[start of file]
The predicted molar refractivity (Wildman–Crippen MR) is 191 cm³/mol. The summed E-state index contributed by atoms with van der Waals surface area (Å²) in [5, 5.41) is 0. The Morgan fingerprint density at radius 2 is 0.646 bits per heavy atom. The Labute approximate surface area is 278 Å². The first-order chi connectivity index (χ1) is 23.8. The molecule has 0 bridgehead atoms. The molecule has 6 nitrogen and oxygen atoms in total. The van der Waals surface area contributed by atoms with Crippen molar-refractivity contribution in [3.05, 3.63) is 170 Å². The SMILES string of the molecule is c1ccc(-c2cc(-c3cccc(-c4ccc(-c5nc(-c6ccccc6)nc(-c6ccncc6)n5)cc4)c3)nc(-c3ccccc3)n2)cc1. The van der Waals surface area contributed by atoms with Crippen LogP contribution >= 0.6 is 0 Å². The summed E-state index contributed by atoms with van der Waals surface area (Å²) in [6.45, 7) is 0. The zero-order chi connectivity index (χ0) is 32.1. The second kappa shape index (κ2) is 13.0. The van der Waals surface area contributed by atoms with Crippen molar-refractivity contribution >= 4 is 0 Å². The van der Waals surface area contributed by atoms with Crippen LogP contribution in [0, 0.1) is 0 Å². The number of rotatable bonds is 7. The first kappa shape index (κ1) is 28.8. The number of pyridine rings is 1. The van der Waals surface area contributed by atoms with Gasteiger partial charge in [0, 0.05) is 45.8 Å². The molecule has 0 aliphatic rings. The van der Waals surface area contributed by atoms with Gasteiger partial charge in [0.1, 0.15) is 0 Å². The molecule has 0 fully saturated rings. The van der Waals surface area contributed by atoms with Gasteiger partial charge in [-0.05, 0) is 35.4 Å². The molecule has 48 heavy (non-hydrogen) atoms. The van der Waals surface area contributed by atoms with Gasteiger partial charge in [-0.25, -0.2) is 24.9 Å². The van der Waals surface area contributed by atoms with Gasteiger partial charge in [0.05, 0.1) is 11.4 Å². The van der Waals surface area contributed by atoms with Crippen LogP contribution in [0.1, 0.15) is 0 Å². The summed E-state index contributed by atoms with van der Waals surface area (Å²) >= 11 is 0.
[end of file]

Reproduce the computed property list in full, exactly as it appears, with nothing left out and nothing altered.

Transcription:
The predicted molar refractivity (Wildman–Crippen MR) is 191 cm³/mol. The summed E-state index contributed by atoms with van der Waals surface area (Å²) in [5, 5.41) is 0. The Morgan fingerprint density at radius 2 is 0.646 bits per heavy atom. The Labute approximate surface area is 278 Å². The first-order chi connectivity index (χ1) is 23.8. The molecule has 0 bridgehead atoms. The molecule has 6 nitrogen and oxygen atoms in total. The van der Waals surface area contributed by atoms with Crippen molar-refractivity contribution in [3.05, 3.63) is 170 Å². The SMILES string of the molecule is c1ccc(-c2cc(-c3cccc(-c4ccc(-c5nc(-c6ccccc6)nc(-c6ccncc6)n5)cc4)c3)nc(-c3ccccc3)n2)cc1. The van der Waals surface area contributed by atoms with Crippen LogP contribution >= 0.6 is 0 Å². The summed E-state index contributed by atoms with van der Waals surface area (Å²) in [6.45, 7) is 0. The zero-order chi connectivity index (χ0) is 32.1. The second kappa shape index (κ2) is 13.0. The van der Waals surface area contributed by atoms with Crippen molar-refractivity contribution >= 4 is 0 Å². The van der Waals surface area contributed by atoms with Crippen LogP contribution in [0, 0.1) is 0 Å². The number of rotatable bonds is 7. The first kappa shape index (κ1) is 28.8. The number of pyridine rings is 1. The van der Waals surface area contributed by atoms with Gasteiger partial charge in [0, 0.05) is 45.8 Å². The molecule has 0 aliphatic rings. The van der Waals surface area contributed by atoms with Gasteiger partial charge in [0.1, 0.15) is 0 Å². The molecule has 0 fully saturated rings. The van der Waals surface area contributed by atoms with Gasteiger partial charge in [-0.05, 0) is 35.4 Å². The molecule has 48 heavy (non-hydrogen) atoms. The van der Waals surface area contributed by atoms with Gasteiger partial charge in [-0.25, -0.2) is 24.9 Å². The van der Waals surface area contributed by atoms with Gasteiger partial charge in [0.05, 0.1) is 11.4 Å². The van der Waals surface area contributed by atoms with Crippen LogP contribution in [0.1, 0.15) is 0 Å². The summed E-state index contributed by atoms with van der Waals surface area (Å²) >= 11 is 0.